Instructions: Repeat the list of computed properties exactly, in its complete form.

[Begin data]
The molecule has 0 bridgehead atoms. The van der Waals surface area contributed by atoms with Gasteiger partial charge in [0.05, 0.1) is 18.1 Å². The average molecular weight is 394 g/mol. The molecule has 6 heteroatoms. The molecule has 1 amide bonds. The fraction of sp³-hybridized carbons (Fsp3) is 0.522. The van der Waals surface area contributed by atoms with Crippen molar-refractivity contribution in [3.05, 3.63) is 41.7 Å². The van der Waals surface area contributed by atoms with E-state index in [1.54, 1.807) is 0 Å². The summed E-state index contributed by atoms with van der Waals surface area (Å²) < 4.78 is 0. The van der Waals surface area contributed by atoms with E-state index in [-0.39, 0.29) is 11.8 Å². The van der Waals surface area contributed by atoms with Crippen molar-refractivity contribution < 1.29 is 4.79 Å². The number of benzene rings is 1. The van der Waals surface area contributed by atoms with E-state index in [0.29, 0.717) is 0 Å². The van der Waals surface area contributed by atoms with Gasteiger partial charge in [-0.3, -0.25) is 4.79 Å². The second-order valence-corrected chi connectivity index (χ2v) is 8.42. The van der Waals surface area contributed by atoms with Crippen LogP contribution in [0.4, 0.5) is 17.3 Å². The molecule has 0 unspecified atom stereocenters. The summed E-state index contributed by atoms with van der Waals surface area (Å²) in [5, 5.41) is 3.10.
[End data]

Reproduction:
The molecule has 0 bridgehead atoms. The van der Waals surface area contributed by atoms with Gasteiger partial charge in [0.05, 0.1) is 18.1 Å². The average molecular weight is 394 g/mol. The molecule has 6 heteroatoms. The molecule has 1 amide bonds. The fraction of sp³-hybridized carbons (Fsp3) is 0.522. The van der Waals surface area contributed by atoms with Crippen molar-refractivity contribution in [3.05, 3.63) is 41.7 Å². The van der Waals surface area contributed by atoms with E-state index in [1.54, 1.807) is 0 Å². The summed E-state index contributed by atoms with van der Waals surface area (Å²) < 4.78 is 0. The van der Waals surface area contributed by atoms with E-state index in [-0.39, 0.29) is 11.8 Å². The van der Waals surface area contributed by atoms with Crippen molar-refractivity contribution < 1.29 is 4.79 Å². The number of benzene rings is 1. The van der Waals surface area contributed by atoms with E-state index in [0.29, 0.717) is 0 Å². The van der Waals surface area contributed by atoms with Gasteiger partial charge in [-0.3, -0.25) is 4.79 Å². The second-order valence-corrected chi connectivity index (χ2v) is 8.42. The van der Waals surface area contributed by atoms with Crippen LogP contribution in [0.4, 0.5) is 17.3 Å². The molecule has 0 unspecified atom stereocenters. The summed E-state index contributed by atoms with van der Waals surface area (Å²) in [5, 5.41) is 3.10.